Welcome to Part One of TheEliteExtremophile’s Top 50 Prog Albums of 2020, this site’s second-annual best-of list. It’s also my tenth year of writing year-end music roundups. The first eight were posted on my personal Facebook. Check out Part 2 here.
2020 was a banner year for progressive rock and progressive metal. There were so many fantastic albums released, and paring this list down to just 50 was often a painful process. Even more difficult was deciding on the exact order of these albums.
Like I said last year, I’m sure there are some excellent albums not included. This site is a one-man operation (in relation to reviewing, that is; my editors, Kelci and Dan, have been tremendously helpful), and I simply cannot listen to everything that gets released. I also have my personal biases against some rather popular trends in prog, which affected the composition of this list. But if you’ve got recommendations, do not hesitate to shoot them my way.
Welcome to the first installment of my 2020 best-of lists, TheEliteExtremophile’s Top 5 Prog EPs of 2020. Expect the two-part Top 50 Prog Albums list next week.
Prog is a pretty long-winded genre, so the number of EPs I listened to was low, somewhere in the 12-15 range. However, there were some absolutely killer releases, and trimming this list down to 5 was tough.
As I stated last year, I’m sure there are some excellent releases not included. This site is my personal pet project, and I simply cannot listen to everything that gets released. I also have my personal biases against some rather popular trends in prog, which affected the composition of this list. But if you’ve got recommendations, do not hesitate to shoot them my way, either through this site, email, or my Facebook page.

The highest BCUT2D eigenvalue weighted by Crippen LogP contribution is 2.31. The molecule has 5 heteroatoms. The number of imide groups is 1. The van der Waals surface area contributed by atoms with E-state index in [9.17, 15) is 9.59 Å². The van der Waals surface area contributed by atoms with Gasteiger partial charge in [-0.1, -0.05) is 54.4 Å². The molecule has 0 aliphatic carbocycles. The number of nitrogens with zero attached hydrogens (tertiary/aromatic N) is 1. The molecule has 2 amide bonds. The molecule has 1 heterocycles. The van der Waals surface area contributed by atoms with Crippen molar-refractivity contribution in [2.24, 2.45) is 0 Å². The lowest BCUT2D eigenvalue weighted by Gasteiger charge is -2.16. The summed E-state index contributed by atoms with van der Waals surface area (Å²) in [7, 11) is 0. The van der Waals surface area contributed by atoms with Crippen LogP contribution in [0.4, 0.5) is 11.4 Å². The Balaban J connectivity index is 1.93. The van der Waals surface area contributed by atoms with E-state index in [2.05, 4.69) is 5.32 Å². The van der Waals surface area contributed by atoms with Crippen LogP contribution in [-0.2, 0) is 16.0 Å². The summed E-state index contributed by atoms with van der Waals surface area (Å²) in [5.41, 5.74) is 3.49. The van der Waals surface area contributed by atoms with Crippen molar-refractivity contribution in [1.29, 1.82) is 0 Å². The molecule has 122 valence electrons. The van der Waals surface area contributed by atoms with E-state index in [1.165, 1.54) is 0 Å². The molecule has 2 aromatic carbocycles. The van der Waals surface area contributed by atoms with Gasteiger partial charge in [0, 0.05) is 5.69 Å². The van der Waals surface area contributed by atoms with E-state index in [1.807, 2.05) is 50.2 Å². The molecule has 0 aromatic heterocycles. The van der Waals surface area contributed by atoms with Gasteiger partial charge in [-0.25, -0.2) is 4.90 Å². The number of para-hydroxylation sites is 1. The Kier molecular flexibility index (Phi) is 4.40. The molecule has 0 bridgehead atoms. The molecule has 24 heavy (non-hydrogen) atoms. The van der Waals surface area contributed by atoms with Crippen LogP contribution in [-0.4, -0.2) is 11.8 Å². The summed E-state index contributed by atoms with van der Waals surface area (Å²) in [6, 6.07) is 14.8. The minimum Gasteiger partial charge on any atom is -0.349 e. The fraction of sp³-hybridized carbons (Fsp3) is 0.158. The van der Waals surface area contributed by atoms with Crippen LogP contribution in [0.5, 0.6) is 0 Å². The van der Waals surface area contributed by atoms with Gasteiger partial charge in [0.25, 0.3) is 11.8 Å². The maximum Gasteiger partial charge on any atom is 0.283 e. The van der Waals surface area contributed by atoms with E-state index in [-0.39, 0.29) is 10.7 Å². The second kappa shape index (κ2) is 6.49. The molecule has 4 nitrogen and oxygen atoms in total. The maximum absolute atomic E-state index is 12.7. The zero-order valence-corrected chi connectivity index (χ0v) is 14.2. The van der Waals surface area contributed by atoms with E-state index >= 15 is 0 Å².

After this band’s stellar debut last year, Skylighting has come as something of a disappointment. This is still a metal album, but only barely. They went in harder on ballads and gentle pieces, and the distinctive vocals—one of the strengths of Descender—wear thin on this record. All in all, much of the album’s atmosphere comes off as mushy and indistinct. There is some very good music here, particularly in the album’s second half, but this turn toward gentleness is disappointing.
This churning maelstrom of an album relentlessly pushes forward with its crashing walls of distortion, enticing melodies, and unpredictable structural turns. Dysylumn blend the best textural elements of atmospheric black metal with a more urgent undercurrent. This is a pretty long record, clocking in at nearly 80 minutes, but it feels like it needs that length. It doesn’t meander or lose focus, but Cosmogonie does require patience.
Band: Alustrium | Album:Insurmountable | Genre: Death metal, Progressive metal | Bandcamp
The music on this EP is played with incredible precision, and the density of riffs-per-minute is impressively high. However, it also feels like this band’s main goal was to play as fast as possible, and even across such a short EP, that gets exhausting. There’s also nothing particularly unique about this release; this is rather boilerplate tech-death.